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(With a Focus on Romans 12:19-21)

New Testament Greek words related to REVENGE


To vindicate one's right, to do justice, to protect, defend, one person from another, to avenge one's self; - to avenge a thing (i.e., to punish a person for a thing)

A revenging; vengeance, punishment

This concept can be used in a good sense:

But in Romans 12, the word is used in a negative (evil) sense, and we are told to have a DIFFERENT kind of conduct (instead of revenge):

Romans 12:19

Do not take revenge, my friends, but leave room for God's wrath [anger], for it is written: "It is mine to avenge; I will repay," says the Lord.

[This quotation is from Deuteronomy 32:35. It is also quoted in Hebrews 10:30.]

What type of conduct are we to have?

Romans 12:20

If your enemy is hungry, feed him;
if he is thirsty, give him something to drink.
In doing this, you will heap burning coals on his head.

This verse is a quote from Proverbs 25:21-22:

If your enemy is hungry, give him food to eat;
if he is thirsty, give him water to drink.
In doing this, you will heap burning coals on his head,
and the LORD will reward you.

What exactly does it mean to "heap burning coals on his head"? Interpretations vary, depending on one's understanding of Old Testament culture. (See note below.) But Paul makes sure that there is no mistake in understanding his intention, by telling us his intention in the verse that follows!

Romans 12:21

Do not be overcome by evil, but overcome evil with good.

This is nothing different than what Jesus himself requires from us!

Matthew 5:44-45a

But I tell you: Love your enemies and pray for those who persecute you, that you may be sons of your Father in heaven.

Luke 6:27-28

But I tell you who hear me: Love your enemies, do good to those who hate you, bless those who curse you, pray for those who mistreat you.

**Note about "coals of fire" - some possible interpretations:

Here are some possible interpretations of the what the "coals of fire" signify:

1) In many cultures at that time, fire was considered very important. Hot embers could be carried from place to place in containers. In some instances, an insulated container may have been carried on the individual's head. (Then he would not be in danger of burns from the rising heat.) According to this view, the emphasis would be on the good we are to do, especially when the other person is in need.

2) This statement could also be reminiscent of an Egyptian ritual signifying "repentance." According to this view, the good that we do would (hopefully) bring shame and repentance to the person. The focus would be on the "mental pain" the person had, rather than on the physical pain that would be experienced, if the live coals were to actually touch his head.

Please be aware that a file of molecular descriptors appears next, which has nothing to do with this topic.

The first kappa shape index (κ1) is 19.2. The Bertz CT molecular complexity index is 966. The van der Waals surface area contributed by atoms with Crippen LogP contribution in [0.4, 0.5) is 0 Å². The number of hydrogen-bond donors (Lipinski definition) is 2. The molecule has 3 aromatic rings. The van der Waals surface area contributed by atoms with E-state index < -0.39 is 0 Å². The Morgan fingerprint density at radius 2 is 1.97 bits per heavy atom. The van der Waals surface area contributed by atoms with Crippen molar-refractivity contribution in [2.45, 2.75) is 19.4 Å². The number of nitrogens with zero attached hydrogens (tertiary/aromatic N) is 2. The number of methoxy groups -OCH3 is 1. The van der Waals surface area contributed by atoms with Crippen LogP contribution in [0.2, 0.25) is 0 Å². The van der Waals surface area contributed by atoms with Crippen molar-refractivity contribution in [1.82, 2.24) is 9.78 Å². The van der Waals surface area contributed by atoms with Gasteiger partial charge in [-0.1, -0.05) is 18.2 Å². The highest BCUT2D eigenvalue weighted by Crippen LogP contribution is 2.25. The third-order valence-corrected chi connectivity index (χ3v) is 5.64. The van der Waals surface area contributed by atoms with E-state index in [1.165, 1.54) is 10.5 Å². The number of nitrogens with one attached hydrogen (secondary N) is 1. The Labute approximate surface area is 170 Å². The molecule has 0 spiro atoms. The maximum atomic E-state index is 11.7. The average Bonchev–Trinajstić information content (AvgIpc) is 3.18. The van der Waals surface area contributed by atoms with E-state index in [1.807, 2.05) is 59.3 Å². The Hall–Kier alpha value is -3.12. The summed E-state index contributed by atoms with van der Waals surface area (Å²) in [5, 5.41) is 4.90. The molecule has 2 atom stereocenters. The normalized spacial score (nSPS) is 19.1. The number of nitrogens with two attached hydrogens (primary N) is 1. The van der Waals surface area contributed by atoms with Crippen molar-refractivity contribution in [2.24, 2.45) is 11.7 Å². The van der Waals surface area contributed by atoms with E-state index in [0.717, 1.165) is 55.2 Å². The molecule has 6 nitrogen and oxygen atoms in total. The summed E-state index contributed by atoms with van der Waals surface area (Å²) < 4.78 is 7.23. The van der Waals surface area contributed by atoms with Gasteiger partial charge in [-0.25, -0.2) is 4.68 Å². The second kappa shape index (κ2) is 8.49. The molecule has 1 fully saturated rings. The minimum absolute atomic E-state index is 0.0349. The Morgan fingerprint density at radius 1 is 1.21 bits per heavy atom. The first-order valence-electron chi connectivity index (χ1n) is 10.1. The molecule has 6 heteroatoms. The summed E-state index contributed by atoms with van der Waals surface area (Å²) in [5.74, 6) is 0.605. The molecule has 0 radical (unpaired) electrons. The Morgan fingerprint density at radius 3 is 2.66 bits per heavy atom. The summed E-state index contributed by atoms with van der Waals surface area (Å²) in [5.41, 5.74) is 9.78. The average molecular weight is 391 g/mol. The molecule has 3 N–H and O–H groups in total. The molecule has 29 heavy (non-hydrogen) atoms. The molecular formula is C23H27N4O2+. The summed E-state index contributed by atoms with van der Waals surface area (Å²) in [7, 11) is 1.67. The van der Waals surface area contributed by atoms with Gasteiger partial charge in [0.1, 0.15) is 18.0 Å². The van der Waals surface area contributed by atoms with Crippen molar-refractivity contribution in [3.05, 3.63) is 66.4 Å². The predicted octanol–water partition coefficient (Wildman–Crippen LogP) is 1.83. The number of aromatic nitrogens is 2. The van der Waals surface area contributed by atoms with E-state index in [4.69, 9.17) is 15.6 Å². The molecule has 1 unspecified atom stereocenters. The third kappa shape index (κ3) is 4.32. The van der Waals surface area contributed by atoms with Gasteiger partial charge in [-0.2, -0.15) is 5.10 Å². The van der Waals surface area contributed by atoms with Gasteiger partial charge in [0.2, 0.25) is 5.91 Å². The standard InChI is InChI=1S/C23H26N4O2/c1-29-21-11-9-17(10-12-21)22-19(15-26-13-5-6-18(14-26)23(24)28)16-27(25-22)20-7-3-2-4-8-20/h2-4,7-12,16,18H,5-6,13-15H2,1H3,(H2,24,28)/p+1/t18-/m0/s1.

This second view is probably the more predominant view among commentators - whether or not they make reference to the Egyptian ritual itself. But either way, the context shows us that our goal is to do good to the evildoer - in the hope that he will repent. We want him to become our friend, rather than our enemy. (The verse is definitely not an encouragement for us to hope that he will have a "hotter fire in hell" - that is, that more coals will be "heaped upon his head"!)


Remember that revenge (in the "negative" sense of Romans 12:19-21) can involve just about anything that goes against the command, "Love your neighbor as yourself." It does not have to be restricted to major acts of violence.


Think about times in which you may have taken revenge for wrongs committed against you (or at least wished you could have). Think about times in which you didn't actively take revenge, but passively avoided doing good to the one who wronged you. Both of these choices are sin. Remember that these verses in Romans require not only that you stop doing evil conduct, but also that you replace that evil conduct with good.


Think about times in which you may have responded in a manner that was pleasing to God - that is, you did NOT take revenge.

Dennis Hinks © 1996, 2002
Scripture taken from the HOLY BIBLE, NEW INTERNATIONAL VERSION(R). NIV(R). Copyright (C) 1973, 1978, 1984 by International Bible Society. Used by permission of Zondervan Publishing House. All rights reserved.